The thing with Mojang is that its unpredictable, they are sitting on a mountain of money, with no one to answer to but themselves. It could happen, its not going to.

    Also never forget the influence Notch has upon the Minecraft fanbase, exposing that young audience to something like Psychonauts? Amazing.

    #11 3 years ago
  12. NeoSquall

    @9 Don’t forget Paradox, they’re specialized in niche PC games and digital distribution, which is an ideal situation if you ask me.

    #12 3 years ago
  13. RPRezo

    OK. The points you are pointing at are fine. But your conclusions from them are just WRONG.

    If Tim will make a Psychonauts 2 for 2mln instead of 15 – will it still be a worthy sequel? Yep. Even it will be a 2d adventure game instead of a 3d-platformer. Even more so, maybe.

    You see, people love Psychonauts not for it’s gameplay. They love it for story, characters, world and insane creativity. And you don’t need a giant budget or Mario-style gameplay to stay truthful to all that.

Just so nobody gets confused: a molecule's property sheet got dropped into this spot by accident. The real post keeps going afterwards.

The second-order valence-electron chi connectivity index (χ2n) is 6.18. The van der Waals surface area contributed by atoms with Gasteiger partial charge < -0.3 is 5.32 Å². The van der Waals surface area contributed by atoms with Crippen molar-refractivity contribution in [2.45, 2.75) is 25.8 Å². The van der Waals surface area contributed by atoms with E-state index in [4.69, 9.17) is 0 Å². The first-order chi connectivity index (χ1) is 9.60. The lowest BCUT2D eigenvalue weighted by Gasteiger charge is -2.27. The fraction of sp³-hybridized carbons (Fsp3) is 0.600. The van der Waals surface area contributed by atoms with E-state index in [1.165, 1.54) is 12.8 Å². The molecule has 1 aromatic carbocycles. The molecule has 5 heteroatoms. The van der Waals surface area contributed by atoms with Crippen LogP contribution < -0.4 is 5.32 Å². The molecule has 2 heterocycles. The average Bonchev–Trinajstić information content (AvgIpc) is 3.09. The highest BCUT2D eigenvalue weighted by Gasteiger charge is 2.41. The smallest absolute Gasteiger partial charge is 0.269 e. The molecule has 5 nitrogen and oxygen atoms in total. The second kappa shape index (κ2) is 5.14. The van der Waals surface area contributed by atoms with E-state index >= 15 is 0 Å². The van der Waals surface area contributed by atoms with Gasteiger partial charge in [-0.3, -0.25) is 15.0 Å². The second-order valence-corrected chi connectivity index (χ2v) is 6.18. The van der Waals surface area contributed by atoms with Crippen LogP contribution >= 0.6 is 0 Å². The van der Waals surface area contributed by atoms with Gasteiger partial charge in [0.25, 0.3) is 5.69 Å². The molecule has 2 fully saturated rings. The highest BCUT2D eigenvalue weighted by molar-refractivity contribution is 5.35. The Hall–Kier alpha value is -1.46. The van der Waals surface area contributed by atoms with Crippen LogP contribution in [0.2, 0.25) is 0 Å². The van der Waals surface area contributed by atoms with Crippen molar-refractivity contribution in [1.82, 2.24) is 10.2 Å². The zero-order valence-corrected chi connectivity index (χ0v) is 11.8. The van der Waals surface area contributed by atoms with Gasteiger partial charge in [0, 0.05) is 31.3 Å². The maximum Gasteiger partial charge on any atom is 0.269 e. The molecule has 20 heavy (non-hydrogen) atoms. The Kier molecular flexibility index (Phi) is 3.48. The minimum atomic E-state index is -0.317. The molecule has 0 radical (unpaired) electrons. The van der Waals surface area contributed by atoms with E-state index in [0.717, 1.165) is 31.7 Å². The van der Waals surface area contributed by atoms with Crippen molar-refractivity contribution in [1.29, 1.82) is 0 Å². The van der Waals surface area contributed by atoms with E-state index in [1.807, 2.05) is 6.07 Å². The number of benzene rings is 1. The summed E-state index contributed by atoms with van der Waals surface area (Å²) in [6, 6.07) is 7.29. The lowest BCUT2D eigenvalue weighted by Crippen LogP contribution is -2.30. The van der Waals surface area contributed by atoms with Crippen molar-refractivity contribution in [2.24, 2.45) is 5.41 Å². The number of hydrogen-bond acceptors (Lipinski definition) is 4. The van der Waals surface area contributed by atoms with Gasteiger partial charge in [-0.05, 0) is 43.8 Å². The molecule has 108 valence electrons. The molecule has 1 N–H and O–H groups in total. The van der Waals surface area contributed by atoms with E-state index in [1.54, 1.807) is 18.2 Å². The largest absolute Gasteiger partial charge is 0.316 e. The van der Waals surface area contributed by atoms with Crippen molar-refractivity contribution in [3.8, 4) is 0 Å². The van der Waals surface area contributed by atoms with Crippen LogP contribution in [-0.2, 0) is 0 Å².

So yeah, Psychonauts 2 are totally possible. And you need to start cleaning your trousers.

    #13 3 years ago
  14. Patrick Garratt

    @13 – If you say so, dude :)

    #14 3 years ago
  15. Freek

    @13 Those are some heavy rose tinted glasses, i’m surprised you can even see through them!

    After Brutal Legend bombed DF got out of the business of big budget games. Psyconaughts 2 is a game that isn’t just financially highly risky, it’s no longer the type of game DF makes.

    #15 3 years ago
  16. Ignatius_Cheese

    @15 That’s not to say DF couldn’t go back to making those types of games. I mean, who would have thought that they would come out with a classic point and click adventure game! I suppose having Ronzo on board would have been a bit of a hint.